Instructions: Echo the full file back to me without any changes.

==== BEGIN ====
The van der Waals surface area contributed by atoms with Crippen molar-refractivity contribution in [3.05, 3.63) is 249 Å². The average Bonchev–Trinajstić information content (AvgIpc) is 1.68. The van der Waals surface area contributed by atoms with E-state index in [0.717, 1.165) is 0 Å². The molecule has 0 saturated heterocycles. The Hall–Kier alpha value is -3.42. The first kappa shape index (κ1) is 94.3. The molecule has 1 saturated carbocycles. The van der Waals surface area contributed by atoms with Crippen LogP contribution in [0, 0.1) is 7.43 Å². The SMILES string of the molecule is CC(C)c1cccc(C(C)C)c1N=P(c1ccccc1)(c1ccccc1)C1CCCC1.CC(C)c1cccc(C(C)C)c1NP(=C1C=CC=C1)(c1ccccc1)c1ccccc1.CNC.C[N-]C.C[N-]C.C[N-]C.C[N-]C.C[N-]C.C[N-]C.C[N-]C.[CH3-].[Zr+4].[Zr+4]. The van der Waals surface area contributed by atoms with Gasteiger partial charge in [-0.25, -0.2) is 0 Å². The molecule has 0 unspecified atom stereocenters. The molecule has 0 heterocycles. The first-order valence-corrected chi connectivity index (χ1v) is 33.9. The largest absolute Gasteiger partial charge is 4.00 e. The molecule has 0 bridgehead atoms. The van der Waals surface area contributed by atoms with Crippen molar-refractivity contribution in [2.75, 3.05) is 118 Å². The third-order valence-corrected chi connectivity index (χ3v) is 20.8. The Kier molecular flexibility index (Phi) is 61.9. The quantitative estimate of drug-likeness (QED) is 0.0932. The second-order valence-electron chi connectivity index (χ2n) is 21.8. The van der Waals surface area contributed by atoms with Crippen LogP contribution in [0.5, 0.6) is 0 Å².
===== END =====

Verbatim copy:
The van der Waals surface area contributed by atoms with Crippen molar-refractivity contribution in [3.05, 3.63) is 249 Å². The average Bonchev–Trinajstić information content (AvgIpc) is 1.68. The van der Waals surface area contributed by atoms with E-state index in [0.717, 1.165) is 0 Å². The molecule has 0 saturated heterocycles. The Hall–Kier alpha value is -3.42. The first kappa shape index (κ1) is 94.3. The molecule has 1 saturated carbocycles. The van der Waals surface area contributed by atoms with Crippen LogP contribution in [0, 0.1) is 7.43 Å². The SMILES string of the molecule is CC(C)c1cccc(C(C)C)c1N=P(c1ccccc1)(c1ccccc1)C1CCCC1.CC(C)c1cccc(C(C)C)c1NP(=C1C=CC=C1)(c1ccccc1)c1ccccc1.CNC.C[N-]C.C[N-]C.C[N-]C.C[N-]C.C[N-]C.C[N-]C.C[N-]C.[CH3-].[Zr+4].[Zr+4]. The van der Waals surface area contributed by atoms with Gasteiger partial charge in [-0.25, -0.2) is 0 Å². The molecule has 0 unspecified atom stereocenters. The molecule has 0 heterocycles. The first-order valence-corrected chi connectivity index (χ1v) is 33.9. The largest absolute Gasteiger partial charge is 4.00 e. The molecule has 0 bridgehead atoms. The van der Waals surface area contributed by atoms with Crippen molar-refractivity contribution in [2.75, 3.05) is 118 Å². The third-order valence-corrected chi connectivity index (χ3v) is 20.8. The Kier molecular flexibility index (Phi) is 61.9. The quantitative estimate of drug-likeness (QED) is 0.0932. The second-order valence-electron chi connectivity index (χ2n) is 21.8. The van der Waals surface area contributed by atoms with Crippen LogP contribution in [0.5, 0.6) is 0 Å².